I can see it being used in emergencies, like a fire. While the smoke would make it hard to see signs on the wall, having it on the floor would be easier to see how to exit the building, especially if people are on their hands and knees trying to get lower than the smoke.


Really bad idea for airports and other high traffic areas but good idea for less crowded places like the other examples shown: hotels, office buildings, conventions, homes, airplanes, automobiles, astroturf, etc.

Matt Fletcher

Could be good in cinemas allowing people to go to toilet or by popcorn and so on safely without detracting from film. If used interactively with films or games could add to the feel of the experience. Just hope it unearthed well in case of spills.

Paul Adams

As many will point out, the high-traffic areas they are targeting will lose the reader - just like lane signs already painted on roads, as soon as traffic increases, you cannot read the signs! Perfect the wallpaper idea, a wall with moving arrows would be good.

The Skud

Most people don't look down, hence security banners on changes of level on flooring, ramps etc. However with the popularity of gazing down while walking along scrolling through your phone or e-device, this may actually work with the peripheral vision.

Could you include an audio for the visually impaired?

Maybe run the system through static charge?

Would definitely need frequent cleaning otherwise dirt would obliterate the effect.

Bob Flint

Yeah great but how about reliability? And maintainability?

You only have to look at how long it takes before road traffic signs start losing individual pixels, or whole blocks, to know that this is going to be problematic at best. It won't help to say "oh but these will be really well built" because (a) outdoor display signs are already really well built and damn expensive, and (b) this concept is going to be subject to thousands - probably hundreds of thousands - of times more wear and tear than a billboard.

Plus have you seen how things get messed up in public places even where they aren't subject to wear and tear? It's like people deliberately set out to vandalise up everything in sight, plus of course cleaners ('janitors') couldn't care less how badly they damage anything. That vacuum cleaner that has been bashed into walls enough to crack the sweeper head? Yes, it now has a snaggy edge that catches on carpet threads...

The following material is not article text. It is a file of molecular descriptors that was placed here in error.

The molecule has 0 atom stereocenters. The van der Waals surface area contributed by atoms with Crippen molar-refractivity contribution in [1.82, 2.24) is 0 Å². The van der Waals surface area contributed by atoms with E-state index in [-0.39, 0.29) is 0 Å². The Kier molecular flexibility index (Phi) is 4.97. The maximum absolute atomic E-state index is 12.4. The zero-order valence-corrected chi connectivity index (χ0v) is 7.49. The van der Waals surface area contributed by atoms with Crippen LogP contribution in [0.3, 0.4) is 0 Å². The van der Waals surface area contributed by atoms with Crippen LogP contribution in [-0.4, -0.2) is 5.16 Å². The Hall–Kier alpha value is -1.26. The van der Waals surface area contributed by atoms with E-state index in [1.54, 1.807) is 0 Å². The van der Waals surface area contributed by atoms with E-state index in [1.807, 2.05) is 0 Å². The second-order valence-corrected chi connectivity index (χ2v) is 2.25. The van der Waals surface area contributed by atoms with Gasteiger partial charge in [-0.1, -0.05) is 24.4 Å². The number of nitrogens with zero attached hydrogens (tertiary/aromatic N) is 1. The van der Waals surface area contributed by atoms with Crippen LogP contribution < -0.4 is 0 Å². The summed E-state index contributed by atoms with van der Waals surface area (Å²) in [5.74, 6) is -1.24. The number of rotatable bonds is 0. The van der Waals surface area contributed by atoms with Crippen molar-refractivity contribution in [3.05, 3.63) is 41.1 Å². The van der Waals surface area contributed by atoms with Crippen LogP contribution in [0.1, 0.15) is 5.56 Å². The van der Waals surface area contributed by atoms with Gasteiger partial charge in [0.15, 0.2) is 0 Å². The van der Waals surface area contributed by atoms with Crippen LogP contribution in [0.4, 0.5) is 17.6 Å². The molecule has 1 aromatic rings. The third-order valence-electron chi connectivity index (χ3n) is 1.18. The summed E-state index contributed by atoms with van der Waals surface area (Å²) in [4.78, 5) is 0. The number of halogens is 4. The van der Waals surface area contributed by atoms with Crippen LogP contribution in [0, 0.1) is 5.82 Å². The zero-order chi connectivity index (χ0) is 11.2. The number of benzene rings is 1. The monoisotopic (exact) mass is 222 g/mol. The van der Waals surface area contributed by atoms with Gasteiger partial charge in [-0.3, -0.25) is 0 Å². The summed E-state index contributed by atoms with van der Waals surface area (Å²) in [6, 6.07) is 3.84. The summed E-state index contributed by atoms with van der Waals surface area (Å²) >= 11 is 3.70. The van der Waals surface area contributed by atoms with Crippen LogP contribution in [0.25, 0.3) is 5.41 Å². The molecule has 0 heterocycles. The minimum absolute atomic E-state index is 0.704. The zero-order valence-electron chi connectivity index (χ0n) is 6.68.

Chris Bedford

A heads up approach might be better. How about working on a system that can project information to a user using his own GPS location data, his needs as entered in an app, and a floating-in-air semi-transparent display so that he can see general info as well as the specific info just meant for him? It could be made up out of things we already have developed. In an airport scenario, once he's checked in at the gate via his cell phone stored gate pass, the rest could be automated. The system would already know his situation, where he's supposed to go, and exactly what kind of information would be useful.


In a busy Airport with people all over the carpet looking at the floor?! Yeah that bumping into each other and getting in the way? sounds terrible.

On the plus side, this could be awesome for a 360 degree gaming setup.. Imagine you've got you 3D screen covering the walls, then a carpet like this could form the ground textures of the game. Also make it a tactile surface that actually lets you feel bumps and textures under your feet.. yeah a million dollar games room! :)


This would make a great item for a child's room. You could have a hopscotch game light up on it, or a map, or a racetrack, checkers, ... possibilities are endless. Maybe just a line across the room on the carpet for a shared space... "That's YOUR side, this is mine."

Roderic Langer